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Tips for Transplanting Lupins (Soil Conditions, Feeding & More!)

Dave shares his best tips for transplanting lupins into their final spot. He explains what soil conditions lupins like and how to feed them.

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Here’s what Dave says in this video…

Right so this lovely spring morning we’re going to be transplanting lupins. Now this is a variety called Pixie Delight. It’s the dwarf variety. So it’s not going to grow as tall as your average lupin.

What Soil Conditions do You Need When Transplanting Lupins?

So they are going into this raised bed and what I’m going to do is I’m going to plant them quite close together really, if I was planting them out into a flower border I’d probably space them out a little bit more. But because we’ve got them in the raised bed, we know the soil’s good. We’re going to water them and feed them. They should be fine in here. And for this particular variety it’s better if you put a lot together because it gives you a much better show. So the soil in the bed is peat free compost with well rotted down garden compost as well and then just top soil just to retain the moisture. The lupins have a deep tap root so they will find their way down into the bed and to find the moisture anyway.

Tips for Transplanting Lupins

Before transplanting the lupins, what I’m going to do is, any dead or damaged leaves, I’m just going to remove. If they are dying off anyway, they’ll not come back. They just look unsightly. So I’m going to plant them at the same depth that they are in the pot. So they don’t need to go any deeper than that. So if you want to just make sure how deep you’re putting them, just pop your pot into the hole you’ve dug. As you plant hundreds of plants as you go along through your gardening life, you tend to get an idea of how deep the hole needs to be anyway. So I’ve just dug that and it’s about perfect. It doesn’t always work out that way, but as a rule of thumb, just pop your pot in there.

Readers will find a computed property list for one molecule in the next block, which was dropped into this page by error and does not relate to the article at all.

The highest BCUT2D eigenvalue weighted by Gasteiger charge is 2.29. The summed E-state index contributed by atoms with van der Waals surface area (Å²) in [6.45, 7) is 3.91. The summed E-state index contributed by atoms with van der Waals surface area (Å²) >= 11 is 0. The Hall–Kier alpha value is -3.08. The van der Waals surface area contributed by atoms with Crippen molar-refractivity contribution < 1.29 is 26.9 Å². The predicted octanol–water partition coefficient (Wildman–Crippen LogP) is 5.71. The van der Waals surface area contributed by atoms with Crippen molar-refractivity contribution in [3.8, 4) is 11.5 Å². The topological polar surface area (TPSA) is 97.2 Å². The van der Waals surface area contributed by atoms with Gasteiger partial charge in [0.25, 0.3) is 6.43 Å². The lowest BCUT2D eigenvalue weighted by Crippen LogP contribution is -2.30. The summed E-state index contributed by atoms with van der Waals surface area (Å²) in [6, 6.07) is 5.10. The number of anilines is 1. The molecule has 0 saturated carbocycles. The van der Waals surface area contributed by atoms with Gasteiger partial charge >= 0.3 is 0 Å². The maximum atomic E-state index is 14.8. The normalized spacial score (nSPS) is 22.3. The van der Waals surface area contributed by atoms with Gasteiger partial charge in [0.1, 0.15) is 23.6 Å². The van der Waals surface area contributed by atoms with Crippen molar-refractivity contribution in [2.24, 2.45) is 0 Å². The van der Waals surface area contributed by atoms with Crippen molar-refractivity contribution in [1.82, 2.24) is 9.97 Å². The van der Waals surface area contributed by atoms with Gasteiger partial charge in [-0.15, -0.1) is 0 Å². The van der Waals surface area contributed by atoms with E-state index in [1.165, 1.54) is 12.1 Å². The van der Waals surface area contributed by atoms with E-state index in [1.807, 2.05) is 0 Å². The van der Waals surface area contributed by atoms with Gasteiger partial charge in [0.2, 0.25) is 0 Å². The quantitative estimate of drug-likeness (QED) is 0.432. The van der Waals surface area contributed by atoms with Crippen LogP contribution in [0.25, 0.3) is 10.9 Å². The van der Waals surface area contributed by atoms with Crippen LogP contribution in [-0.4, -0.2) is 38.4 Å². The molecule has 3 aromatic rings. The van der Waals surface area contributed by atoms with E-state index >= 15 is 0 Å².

So that’s gone in and all I’m going to do now is just firm the plant in. It doesn’t need to be firmed in really heavily. Just pop it down like that and then just put your soil back and that’s it. And I’m going to put the marker in. If the roots are starting to curl round, just loosen them a bit, so the ends of the roots start to show and move away from the actual shape of the pot they’ve been in, so if you break them, don’t worry too much. It’s not always a bad thing because what happens is that they’ll regenerate and you’ll get more leaves. So I’m just going to pop that into the hole. So it is at exactly the same depth as it was in the pot again, just a little firm into the soil. OK, and then we’ll carry on.